Food and Bioprocess Technology

, Volume 12, Issue 7, pp 1123–1132 | Cite as

Effects of phosphorylation on the chemical composition, molecular structure, and paste properties of Hedychium coronarium starch

  • Tatielih Pardim de Oliveira Xavier
  • Diego Palmiro Ramirez AscheriEmail author
  • Suely Miranda Cavalcante Bastos
  • Carlos Wanderlei Piler Carvalho
  • José Luis Ramirez Ascheri
  • Cleiber Cintra Morais
Original Paper


This work describes the chemical modification of a non-conventional starch by means of phosphorylation, improving its characteristics in order to meet the demands of the consumer market. The evaluation was made of the effect of phosphorylation on the chemical composition, molecular structure, and paste properties of starch extracted from rhizomes of Hedychium coronarium. Phosphorylation was performed using sodium tripolyphosphate (3–7%), with reaction times of 20, 30, and 40 min. Molecular structure, morphology, chemical composition, and physical properties of the modified starches were analyzed. Phosphorus was not detected in the native sample; however, phosphorylation generated distarch phosphates containing 0.013, 0.233, and 0.477% of phosphorus, with B-type crystallinity patterns, which were more stable than the native starch. The paste properties showed that phosphorylation had a strong influence on the viscosity of the starch reducing the tendency for retrogradation and increasing peak viscosity which was higher than that of native starch. The characteristics of modified H. coronarium starch by phosphorylation produced suitable starches for applications requiring stronger paste consistency and low retrogradation.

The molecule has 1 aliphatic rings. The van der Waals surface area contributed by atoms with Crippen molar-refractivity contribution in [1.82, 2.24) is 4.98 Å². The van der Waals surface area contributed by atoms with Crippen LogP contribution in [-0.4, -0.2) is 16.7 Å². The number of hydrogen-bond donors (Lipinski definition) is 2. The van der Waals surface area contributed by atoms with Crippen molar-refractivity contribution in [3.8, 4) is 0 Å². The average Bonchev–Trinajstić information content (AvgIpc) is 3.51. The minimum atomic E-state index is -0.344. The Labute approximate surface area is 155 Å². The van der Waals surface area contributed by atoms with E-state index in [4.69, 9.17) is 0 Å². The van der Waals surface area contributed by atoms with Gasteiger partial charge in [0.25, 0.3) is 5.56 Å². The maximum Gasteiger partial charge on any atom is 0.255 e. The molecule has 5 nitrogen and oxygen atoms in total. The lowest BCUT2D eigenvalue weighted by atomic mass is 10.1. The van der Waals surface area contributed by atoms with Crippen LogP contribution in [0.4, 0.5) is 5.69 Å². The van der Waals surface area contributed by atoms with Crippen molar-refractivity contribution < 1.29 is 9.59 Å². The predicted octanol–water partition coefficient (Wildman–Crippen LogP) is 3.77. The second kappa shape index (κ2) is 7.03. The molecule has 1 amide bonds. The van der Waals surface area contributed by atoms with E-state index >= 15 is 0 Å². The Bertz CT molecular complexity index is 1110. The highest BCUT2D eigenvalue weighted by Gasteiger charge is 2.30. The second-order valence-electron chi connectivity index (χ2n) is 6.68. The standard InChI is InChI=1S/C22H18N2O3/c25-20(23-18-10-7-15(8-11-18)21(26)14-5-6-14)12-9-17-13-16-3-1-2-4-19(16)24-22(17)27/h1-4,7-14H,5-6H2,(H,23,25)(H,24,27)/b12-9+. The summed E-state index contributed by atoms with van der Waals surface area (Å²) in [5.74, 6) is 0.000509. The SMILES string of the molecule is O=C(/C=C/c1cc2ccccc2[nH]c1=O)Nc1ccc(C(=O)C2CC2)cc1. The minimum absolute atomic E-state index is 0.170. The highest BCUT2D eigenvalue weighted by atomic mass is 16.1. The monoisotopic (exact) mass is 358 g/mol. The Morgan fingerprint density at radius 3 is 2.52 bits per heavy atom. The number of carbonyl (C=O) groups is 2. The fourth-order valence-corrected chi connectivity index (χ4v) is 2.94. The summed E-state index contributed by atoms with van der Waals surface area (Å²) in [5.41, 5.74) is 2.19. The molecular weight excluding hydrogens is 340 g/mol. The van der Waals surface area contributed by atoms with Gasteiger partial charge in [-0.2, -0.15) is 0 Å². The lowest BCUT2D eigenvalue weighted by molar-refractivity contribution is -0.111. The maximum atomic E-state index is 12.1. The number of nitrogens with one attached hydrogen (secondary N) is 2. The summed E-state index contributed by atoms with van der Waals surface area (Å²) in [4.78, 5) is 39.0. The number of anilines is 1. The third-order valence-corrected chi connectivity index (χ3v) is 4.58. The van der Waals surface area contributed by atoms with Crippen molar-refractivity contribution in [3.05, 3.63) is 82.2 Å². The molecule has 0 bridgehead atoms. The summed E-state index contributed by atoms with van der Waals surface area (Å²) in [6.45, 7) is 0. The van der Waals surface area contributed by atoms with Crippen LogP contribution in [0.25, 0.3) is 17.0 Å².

Starch technology Physicochemical properties Distarch phosphate X-ray diffraction Nuclear magnetic resonance 



The authors wish to thank the State University of Goiás, Embrapa Food Technology, and the UFSCar for their support with the analyses.

Funding Information

This work was financially supported by the Coordination for the Improvement of Higher Education Personnel (Capes), the Foundation for Research Support of Goiás State (Fapeg), and the research stimulation grant of the UEG (BIP).


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© Springer Science+Business Media, LLC, part of Springer Nature 2019

Authors and Affiliations

  1. 1.Federal Institute of Education, Science and Technology of Goias (IFG)GoiásBrazil
  2. 2.Postgraduate of Agricultural Engineering CourseUEG Anápolis Campus of Exact and Technological Sciences - Henrique SantilloGoiásBrazil
  3. 3.Food Extrusion and Physical Properties Lab, Embrapa Food TechnologyRio de JaneiroBrazil
  4. 4.Postgraduate of Molecular Science CourseUEG Anápolis Campus of Exact and Technological Sciences - Henrique SantilloGoiásBrazil

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